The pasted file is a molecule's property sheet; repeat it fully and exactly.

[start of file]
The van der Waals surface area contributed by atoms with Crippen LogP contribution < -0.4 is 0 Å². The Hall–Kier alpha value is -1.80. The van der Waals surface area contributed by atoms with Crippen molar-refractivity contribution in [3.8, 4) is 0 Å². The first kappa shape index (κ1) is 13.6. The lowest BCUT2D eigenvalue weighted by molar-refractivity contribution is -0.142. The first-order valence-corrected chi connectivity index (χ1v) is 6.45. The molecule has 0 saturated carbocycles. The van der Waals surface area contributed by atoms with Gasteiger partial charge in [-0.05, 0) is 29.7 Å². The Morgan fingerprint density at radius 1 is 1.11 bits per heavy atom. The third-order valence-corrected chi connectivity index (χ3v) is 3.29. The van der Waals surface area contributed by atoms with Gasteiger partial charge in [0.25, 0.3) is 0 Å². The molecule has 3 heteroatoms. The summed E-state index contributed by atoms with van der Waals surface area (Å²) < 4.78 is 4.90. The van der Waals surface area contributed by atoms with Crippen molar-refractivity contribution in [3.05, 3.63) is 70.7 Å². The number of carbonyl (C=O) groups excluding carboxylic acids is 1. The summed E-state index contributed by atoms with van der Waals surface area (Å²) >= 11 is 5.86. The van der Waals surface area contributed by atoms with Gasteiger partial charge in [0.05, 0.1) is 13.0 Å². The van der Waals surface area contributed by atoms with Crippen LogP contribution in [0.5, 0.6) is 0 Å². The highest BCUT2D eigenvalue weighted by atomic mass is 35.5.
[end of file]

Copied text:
The van der Waals surface area contributed by atoms with Crippen LogP contribution < -0.4 is 0 Å². The Hall–Kier alpha value is -1.80. The van der Waals surface area contributed by atoms with Crippen molar-refractivity contribution in [3.8, 4) is 0 Å². The first kappa shape index (κ1) is 13.6. The lowest BCUT2D eigenvalue weighted by molar-refractivity contribution is -0.142. The first-order valence-corrected chi connectivity index (χ1v) is 6.45. The molecule has 0 saturated carbocycles. The van der Waals surface area contributed by atoms with Gasteiger partial charge in [-0.05, 0) is 29.7 Å². The Morgan fingerprint density at radius 1 is 1.11 bits per heavy atom. The third-order valence-corrected chi connectivity index (χ3v) is 3.29. The van der Waals surface area contributed by atoms with Gasteiger partial charge in [0.25, 0.3) is 0 Å². The molecule has 3 heteroatoms. The summed E-state index contributed by atoms with van der Waals surface area (Å²) < 4.78 is 4.90. The van der Waals surface area contributed by atoms with Crippen molar-refractivity contribution in [3.05, 3.63) is 70.7 Å². The number of carbonyl (C=O) groups excluding carboxylic acids is 1. The summed E-state index contributed by atoms with van der Waals surface area (Å²) >= 11 is 5.86. The van der Waals surface area contributed by atoms with Gasteiger partial charge in [0.05, 0.1) is 13.0 Å². The van der Waals surface area contributed by atoms with Crippen LogP contribution in [0.5, 0.6) is 0 Å². The highest BCUT2D eigenvalue weighted by atomic mass is 35.5.